Vaccines play a vital role in preventing disease and protecting animal health and welfare. Just as when we are unwell we don’t perform to our best, so it is with livestock; keeping cattle healthy helps improve productivity!
In keeping cattle healthy, vaccines also help reduce our requirement for antibiotic treatments. As such increased use of vaccines is one of the recommendations made by the RUMA* task force (and one they are measuring) to reduce antibiotic use in cattle. A recommendation which recognises that reducing antibiotic use should not be at the expense of the health and welfare of animals under our care.
Vaccines are therefore indisputably an important tool in our armoury to protect our livestock against important pathogens and diseases, so I want to look at vaccines more generally in terms of what they are, how they work, and some general considerations for their use. Vaccines are an investment in your herd’s health; understanding what they are and how they work will help ensure you maximise the benefit from them.
What are vaccines?
Vaccines are medicines which are designed to stimulate the immune system. Animals can be vaccinated against particular viruses, bacteria or parasites so that when they encounter these pathogens for real they are more able to fight off the infection. Vaccines can be either live or inactivated.
How Do Vaccines work?
Vaccines work by exposing the animal’s immune system to the particular virus, bacteria or parasite in a safe way. This can have 2 functions;
1. Enhanced resistance to disease: The immune system of a vaccinated animal is primed to be able to neutralise the pathogen it has been vaccinated against more quickly. If the vaccinated animal comes into contact with any of the pathogens it has been vaccinated against in later life, the immune system is able to respond more quickly and more specifically so it is less likely to get sick.
2. Reducing viral and bacterial exposure: Sick or infected animals will shed large quantities of the virus or bacteria they are infected with. For example, youngstock with pneumonia will shed pathogens in secretions from the eyes and nose, and in exhaled air, which can go on to infect neighbouring animals. Vaccination reduces both the number of sick/infected animals and the amount of virus or bacteria they shed, so reducing the amount of virus and bacteria in the air and reducing the risk of neighbouring animals (both those in contact, and those sharing the same airspace) becoming infected. It’s important as well to remember that animals can become infected and not show clinical signs. These animals are less likely to be treated, and therefore continue to infect other animals around them. Vaccination is a group or herd strategy so ensuring the immunity of the whole group is improved, and that the whole group are shedding less pathogens.
Key Considerations For Youngstock Vaccine Selection
When selecting and undertaking any vaccination programme there are a number of things to consider. Using vaccination against calf pneumonia as an example;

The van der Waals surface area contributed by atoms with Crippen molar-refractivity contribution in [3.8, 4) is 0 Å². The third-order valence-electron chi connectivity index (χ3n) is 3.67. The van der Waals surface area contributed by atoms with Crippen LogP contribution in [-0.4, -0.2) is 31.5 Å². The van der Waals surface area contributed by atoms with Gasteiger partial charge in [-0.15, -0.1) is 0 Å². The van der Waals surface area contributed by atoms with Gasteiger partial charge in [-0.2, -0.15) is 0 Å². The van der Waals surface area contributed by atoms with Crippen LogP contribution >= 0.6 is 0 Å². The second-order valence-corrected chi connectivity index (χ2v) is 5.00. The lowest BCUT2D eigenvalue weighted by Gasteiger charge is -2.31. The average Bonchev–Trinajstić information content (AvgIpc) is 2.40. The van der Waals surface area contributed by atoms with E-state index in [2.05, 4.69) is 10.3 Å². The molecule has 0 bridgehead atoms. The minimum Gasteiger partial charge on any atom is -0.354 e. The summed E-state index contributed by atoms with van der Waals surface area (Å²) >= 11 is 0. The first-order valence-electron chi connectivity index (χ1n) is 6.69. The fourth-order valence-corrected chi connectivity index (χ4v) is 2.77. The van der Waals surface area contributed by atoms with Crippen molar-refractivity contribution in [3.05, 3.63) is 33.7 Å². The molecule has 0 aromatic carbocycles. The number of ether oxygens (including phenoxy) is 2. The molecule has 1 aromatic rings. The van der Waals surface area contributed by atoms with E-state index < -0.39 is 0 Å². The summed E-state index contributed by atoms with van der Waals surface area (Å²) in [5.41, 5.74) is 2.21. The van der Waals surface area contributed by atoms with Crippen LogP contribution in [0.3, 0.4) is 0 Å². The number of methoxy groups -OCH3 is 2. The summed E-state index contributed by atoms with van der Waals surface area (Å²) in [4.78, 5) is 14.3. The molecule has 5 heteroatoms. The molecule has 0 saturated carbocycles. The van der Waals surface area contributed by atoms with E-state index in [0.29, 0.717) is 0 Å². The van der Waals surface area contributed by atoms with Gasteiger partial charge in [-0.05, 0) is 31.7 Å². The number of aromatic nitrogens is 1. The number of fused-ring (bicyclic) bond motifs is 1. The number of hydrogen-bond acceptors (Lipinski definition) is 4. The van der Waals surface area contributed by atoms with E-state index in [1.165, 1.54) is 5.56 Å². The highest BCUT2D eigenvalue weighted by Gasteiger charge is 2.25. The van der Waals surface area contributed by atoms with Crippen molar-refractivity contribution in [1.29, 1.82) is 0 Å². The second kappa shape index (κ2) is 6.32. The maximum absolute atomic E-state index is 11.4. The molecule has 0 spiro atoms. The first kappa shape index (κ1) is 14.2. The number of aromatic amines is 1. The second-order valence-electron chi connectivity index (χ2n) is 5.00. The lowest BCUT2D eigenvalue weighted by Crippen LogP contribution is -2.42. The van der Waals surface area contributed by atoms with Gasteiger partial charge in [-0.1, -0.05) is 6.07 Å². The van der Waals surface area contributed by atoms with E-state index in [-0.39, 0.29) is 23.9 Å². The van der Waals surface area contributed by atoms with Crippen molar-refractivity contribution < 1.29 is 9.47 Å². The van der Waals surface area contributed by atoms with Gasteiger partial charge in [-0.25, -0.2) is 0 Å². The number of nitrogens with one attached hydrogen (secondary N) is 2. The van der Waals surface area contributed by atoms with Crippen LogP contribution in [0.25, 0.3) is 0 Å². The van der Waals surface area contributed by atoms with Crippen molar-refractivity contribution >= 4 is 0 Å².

1. Ensure cover against the likely pathogens for the full risk period
Vaccines should be used which protect against the viruses/bacteria present on your farm for a sufficient period of time to see them through the main risk period (e.g. the winter housing period).
2. Ensure protection is in place BEFORE challenge
For dairy/dairy-bred calves, late autumn/winter born suckler calves, and bought-in animals this can be difficult. Vaccines do not work immediately, for example pneumonia vaccines requiring a 2 dose course may not give protection until 5-6 weeks after the first dose. In these situations single dose vaccines, delivered via the intranasal route may be more appropriate.
3. Vaccinate ALL animals in the group
Vaccination is in most instances a HERD/GROUP strategy (remember that the role of vaccination is 2 fold; increase immunity, and reduce pathogen shedding) - the best results are therefore gained from vaccinating the whole group within for example an airspace or management group. If an active decision has been taken not to vaccinate a particular group of calves, ideally these animals should be managed separately; in the case of pneumonia vaccination this means a separate airspace.
4. Consider the age of the animal: passive immunity (from colostrum) can interfere with vaccination in young calves
Ensuring calves receive adequate colostrum is a vital part of overall calf management, but antibodies absorbed from this colostrum can prevent some vaccines from working. Intranasal vaccines can help to overcome this issue.
5. Avoid stress
Where possible avoid vaccinating at the same time as stressful procedures such as dehorning, castrating and weaning. The calf needs to ‘respond to’ the vaccine and stress can reduce its ability to do this, preventing the vaccine from working effectively. Your vet is best placed to discuss with you when is the most appropriate time to vaccinate the animals on your farm, as this will include practical considerations including fitting vaccination in alongside other management procedures.
Vaccines are a highly effective way of protecting animals against disease; understanding how they work helps ensure we use them properly and get the most benefit from them.
*RUMA – Responsible Use of Medicines Alliance
Further information can be obtained from your vet or the product SPC or from Zoetis UK Ltd, 5th Floor, 6 St. Andrew Street, London, EC4A 3AE • www.zoetis.co.uk Customer support 0845 300 8034 • CustomerSupportUK@zoetis.com • Use medicines responsibly (www.noah.co.uk/responsible)• Produced June 2019 • MM-05728